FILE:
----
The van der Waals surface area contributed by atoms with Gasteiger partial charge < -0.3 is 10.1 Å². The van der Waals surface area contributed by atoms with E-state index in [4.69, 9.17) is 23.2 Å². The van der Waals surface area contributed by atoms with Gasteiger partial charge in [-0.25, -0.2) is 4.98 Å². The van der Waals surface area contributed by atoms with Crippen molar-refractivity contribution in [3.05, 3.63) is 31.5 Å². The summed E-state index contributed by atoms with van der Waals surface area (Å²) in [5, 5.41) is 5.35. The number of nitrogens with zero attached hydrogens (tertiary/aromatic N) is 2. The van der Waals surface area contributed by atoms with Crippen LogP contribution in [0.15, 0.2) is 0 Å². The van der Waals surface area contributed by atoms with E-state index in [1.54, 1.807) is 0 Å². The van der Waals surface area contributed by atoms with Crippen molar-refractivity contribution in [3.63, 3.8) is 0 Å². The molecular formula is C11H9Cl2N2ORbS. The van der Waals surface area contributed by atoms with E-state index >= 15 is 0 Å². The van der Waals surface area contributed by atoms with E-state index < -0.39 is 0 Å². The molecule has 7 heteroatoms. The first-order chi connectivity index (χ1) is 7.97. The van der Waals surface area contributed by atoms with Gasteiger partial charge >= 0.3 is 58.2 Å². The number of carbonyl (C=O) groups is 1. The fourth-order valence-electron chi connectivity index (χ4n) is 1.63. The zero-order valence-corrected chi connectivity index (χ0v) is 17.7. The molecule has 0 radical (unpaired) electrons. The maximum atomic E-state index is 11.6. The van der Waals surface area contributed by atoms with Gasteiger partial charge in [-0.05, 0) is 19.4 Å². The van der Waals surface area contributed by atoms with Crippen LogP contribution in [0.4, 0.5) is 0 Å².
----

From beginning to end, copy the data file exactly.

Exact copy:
The van der Waals surface area contributed by atoms with Gasteiger partial charge < -0.3 is 10.1 Å². The van der Waals surface area contributed by atoms with E-state index in [4.69, 9.17) is 23.2 Å². The van der Waals surface area contributed by atoms with Gasteiger partial charge in [-0.25, -0.2) is 4.98 Å². The van der Waals surface area contributed by atoms with Crippen molar-refractivity contribution in [3.05, 3.63) is 31.5 Å². The summed E-state index contributed by atoms with van der Waals surface area (Å²) in [5, 5.41) is 5.35. The number of nitrogens with zero attached hydrogens (tertiary/aromatic N) is 2. The van der Waals surface area contributed by atoms with Crippen LogP contribution in [0.15, 0.2) is 0 Å². The van der Waals surface area contributed by atoms with E-state index in [1.54, 1.807) is 0 Å². The van der Waals surface area contributed by atoms with Crippen molar-refractivity contribution in [3.63, 3.8) is 0 Å². The molecular formula is C11H9Cl2N2ORbS. The van der Waals surface area contributed by atoms with E-state index >= 15 is 0 Å². The van der Waals surface area contributed by atoms with E-state index < -0.39 is 0 Å². The molecule has 7 heteroatoms. The first-order chi connectivity index (χ1) is 7.97. The van der Waals surface area contributed by atoms with Gasteiger partial charge >= 0.3 is 58.2 Å². The number of carbonyl (C=O) groups is 1. The fourth-order valence-electron chi connectivity index (χ4n) is 1.63. The zero-order valence-corrected chi connectivity index (χ0v) is 17.7. The molecule has 0 radical (unpaired) electrons. The maximum atomic E-state index is 11.6. The van der Waals surface area contributed by atoms with Gasteiger partial charge in [-0.05, 0) is 19.4 Å². The van der Waals surface area contributed by atoms with Crippen LogP contribution in [0.4, 0.5) is 0 Å².